How leadership reputations are won and lost
Dr Richard G. Ford is a corporate psychologist specialising in leadership coaching and senior executive assessments, and his book on ‘How Leadership Reputations are Won and Lost’ is out now (Libri Publishing). This book gets to grips with how and why careers are successful, falter or plateau; how our reputation is formed in the real world, and what makes the difference between winning and losing a reputation; and how to take control to manage and develop your reputation and build a personal brand.
20 February 2020
Reputation can be difficult to describe and difficult to measure and quantify. It is a consequence of everything you say or do, it is what people say about you in your absence, and no other tangible or intangible asset is worth as much or has such a positive or detrimental impact on your career.
Many studies reveal that we care more about what other people think about us than we do about what may have actually happened, and yet there is little written about the subject. Our reputation cannot be understood as factual in any straightforward sense. A reputation is a set of perceptions, beliefs and memories that exist in other people’s minds, so a single event can be perceived and described in many different ways. Consequently, there can be several different perceptions of a person’s reputation. Unfortunately, what you actually do and what other people think of you are not always closely related.
The Leadership Reputation Paradox
There is a paradox in the way that reputations are formed. Contrary to what most people think, their career will be shaped not by what they achieve but what people say about them when they’re not in the room. It is not so much what you have done but the way in which you did it that is crucial for your reputation. For example, when you ask an individual about their performance at work, they will typically describe what they have done, and usually refer to tangible task achievements, outcomes and results. However, when you ask bosses, colleagues or senior executives about an individual’s performance at work, they use a different language and vocabulary: they speak with more passion and emotion, and they refer to the person by using about five or six adjectives or soundbites to describe how the person has behaved, what they are like as a person and how they achieved certain results.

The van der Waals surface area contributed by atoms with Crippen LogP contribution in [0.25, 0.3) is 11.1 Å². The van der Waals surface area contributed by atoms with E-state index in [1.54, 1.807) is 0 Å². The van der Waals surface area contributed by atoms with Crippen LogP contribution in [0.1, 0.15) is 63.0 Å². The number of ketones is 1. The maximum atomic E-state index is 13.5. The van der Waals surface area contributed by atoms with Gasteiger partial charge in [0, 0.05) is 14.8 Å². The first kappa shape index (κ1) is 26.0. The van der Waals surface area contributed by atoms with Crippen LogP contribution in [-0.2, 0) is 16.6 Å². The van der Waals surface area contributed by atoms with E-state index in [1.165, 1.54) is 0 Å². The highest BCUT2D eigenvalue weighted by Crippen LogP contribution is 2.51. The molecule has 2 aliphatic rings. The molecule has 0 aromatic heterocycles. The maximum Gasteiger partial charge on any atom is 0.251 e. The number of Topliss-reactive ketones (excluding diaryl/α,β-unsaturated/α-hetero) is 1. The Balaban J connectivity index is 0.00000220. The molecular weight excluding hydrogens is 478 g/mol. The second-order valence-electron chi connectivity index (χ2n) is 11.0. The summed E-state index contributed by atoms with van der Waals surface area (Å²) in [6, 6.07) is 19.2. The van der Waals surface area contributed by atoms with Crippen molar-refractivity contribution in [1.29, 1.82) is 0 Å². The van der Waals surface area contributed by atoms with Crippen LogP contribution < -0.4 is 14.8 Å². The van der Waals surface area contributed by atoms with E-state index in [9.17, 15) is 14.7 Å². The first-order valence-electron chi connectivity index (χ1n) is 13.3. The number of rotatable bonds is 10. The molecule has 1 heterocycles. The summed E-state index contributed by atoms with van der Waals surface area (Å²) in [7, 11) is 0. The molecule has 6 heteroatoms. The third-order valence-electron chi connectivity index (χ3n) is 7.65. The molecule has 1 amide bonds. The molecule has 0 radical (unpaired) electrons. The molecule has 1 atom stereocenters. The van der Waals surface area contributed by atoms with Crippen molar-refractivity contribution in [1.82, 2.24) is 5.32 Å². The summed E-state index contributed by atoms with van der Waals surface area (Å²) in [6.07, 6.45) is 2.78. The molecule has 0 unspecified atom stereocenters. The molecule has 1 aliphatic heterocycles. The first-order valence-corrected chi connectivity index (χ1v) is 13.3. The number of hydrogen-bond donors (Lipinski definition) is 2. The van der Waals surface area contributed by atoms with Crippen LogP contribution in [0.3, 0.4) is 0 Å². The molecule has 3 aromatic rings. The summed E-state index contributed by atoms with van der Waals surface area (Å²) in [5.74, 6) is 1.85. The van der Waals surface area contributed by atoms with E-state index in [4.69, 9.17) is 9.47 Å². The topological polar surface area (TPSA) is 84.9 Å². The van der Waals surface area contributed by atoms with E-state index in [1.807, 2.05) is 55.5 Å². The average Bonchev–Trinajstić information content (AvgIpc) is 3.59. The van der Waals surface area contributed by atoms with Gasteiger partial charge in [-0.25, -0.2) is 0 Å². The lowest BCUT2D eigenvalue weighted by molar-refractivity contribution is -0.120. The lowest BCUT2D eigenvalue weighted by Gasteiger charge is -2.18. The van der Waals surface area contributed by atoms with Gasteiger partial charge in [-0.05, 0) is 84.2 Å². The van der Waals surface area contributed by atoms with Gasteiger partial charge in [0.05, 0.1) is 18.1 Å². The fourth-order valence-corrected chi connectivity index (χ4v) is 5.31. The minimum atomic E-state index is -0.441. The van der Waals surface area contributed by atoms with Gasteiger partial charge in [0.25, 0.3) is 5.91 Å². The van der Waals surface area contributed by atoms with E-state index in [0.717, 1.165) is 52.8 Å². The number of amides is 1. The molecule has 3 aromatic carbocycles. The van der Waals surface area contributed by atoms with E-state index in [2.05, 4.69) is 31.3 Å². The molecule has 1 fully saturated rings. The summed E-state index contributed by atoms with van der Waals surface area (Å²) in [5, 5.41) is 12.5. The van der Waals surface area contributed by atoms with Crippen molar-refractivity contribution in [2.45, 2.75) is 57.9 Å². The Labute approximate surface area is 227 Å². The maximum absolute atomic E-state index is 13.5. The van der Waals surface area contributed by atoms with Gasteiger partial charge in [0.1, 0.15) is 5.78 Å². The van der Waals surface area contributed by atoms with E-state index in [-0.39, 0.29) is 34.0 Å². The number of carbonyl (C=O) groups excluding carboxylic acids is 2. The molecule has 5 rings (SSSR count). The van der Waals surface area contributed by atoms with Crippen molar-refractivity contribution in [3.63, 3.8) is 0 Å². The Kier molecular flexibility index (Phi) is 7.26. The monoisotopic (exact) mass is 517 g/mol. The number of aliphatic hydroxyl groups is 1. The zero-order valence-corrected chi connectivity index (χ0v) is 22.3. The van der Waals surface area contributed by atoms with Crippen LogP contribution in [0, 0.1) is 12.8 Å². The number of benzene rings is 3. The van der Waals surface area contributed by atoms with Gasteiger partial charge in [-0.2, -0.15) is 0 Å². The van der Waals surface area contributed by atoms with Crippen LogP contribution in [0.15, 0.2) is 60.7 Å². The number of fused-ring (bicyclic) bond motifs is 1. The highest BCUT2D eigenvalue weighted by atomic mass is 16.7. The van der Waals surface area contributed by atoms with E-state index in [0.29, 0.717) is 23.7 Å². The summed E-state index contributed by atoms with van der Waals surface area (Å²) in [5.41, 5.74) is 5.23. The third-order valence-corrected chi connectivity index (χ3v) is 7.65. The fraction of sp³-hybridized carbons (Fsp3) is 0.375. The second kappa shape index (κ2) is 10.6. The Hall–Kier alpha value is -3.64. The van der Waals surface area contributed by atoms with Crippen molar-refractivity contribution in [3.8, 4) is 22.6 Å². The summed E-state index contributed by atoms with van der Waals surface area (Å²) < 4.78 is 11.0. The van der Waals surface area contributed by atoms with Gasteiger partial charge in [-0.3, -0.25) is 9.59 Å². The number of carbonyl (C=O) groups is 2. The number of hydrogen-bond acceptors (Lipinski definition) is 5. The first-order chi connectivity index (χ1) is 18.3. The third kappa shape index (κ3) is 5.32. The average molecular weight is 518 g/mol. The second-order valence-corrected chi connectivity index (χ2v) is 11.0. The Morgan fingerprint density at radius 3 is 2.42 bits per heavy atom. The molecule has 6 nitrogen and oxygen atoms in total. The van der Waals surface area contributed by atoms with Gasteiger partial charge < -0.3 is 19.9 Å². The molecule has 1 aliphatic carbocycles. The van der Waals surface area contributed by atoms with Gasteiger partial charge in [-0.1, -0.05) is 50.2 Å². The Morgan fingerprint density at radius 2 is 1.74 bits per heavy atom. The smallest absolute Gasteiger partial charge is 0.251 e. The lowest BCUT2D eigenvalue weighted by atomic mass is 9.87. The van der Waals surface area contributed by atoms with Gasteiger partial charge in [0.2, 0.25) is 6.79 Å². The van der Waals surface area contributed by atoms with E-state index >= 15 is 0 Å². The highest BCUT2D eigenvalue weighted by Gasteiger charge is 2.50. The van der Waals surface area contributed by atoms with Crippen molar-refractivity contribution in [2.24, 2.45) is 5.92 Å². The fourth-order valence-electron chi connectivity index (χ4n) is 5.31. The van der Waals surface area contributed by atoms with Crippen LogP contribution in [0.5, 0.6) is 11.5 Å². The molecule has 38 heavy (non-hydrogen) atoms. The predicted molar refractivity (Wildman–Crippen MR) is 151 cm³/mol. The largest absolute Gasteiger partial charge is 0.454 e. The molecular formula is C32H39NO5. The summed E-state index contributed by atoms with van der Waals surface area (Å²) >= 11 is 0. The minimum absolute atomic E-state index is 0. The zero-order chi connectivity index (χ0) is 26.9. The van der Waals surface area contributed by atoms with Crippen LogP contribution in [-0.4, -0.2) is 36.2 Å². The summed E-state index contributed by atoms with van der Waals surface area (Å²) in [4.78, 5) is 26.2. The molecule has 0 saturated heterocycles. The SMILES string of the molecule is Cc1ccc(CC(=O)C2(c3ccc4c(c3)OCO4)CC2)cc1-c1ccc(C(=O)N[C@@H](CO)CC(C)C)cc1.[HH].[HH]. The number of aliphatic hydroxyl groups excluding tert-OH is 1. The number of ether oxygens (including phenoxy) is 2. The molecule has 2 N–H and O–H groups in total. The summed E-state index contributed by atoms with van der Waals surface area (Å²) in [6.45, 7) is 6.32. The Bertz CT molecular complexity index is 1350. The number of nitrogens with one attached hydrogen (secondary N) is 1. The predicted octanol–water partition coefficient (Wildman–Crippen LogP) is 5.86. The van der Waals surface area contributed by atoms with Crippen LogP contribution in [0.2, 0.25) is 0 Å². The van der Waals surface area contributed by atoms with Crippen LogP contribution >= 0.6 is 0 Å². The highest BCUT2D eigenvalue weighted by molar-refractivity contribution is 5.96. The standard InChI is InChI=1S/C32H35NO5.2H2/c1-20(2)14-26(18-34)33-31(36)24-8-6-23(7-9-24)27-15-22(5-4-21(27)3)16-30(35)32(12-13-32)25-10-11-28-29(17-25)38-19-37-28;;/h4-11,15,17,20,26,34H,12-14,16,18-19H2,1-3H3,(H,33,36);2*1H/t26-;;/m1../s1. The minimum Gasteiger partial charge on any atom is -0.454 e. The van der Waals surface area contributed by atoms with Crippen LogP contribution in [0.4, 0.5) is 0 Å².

So it seems that there are two parallel career currencies in play – one language used by the individual about themselves to describe their performance, and another language, which is often hidden or undisclosed, which is used by colleagues and bosses to describe that individual’s performance. Management is concerned about how you are likely to perform in the future, much less about what you have achieved to date which will become history very soon. What has taken place here is that the boss, senior manager or colleague has analysed, often implicitly, what has been achieved or not achieved, and they have formed conclusions about what behaviours, skills and personal characteristics have led to these positive or negative outcomes.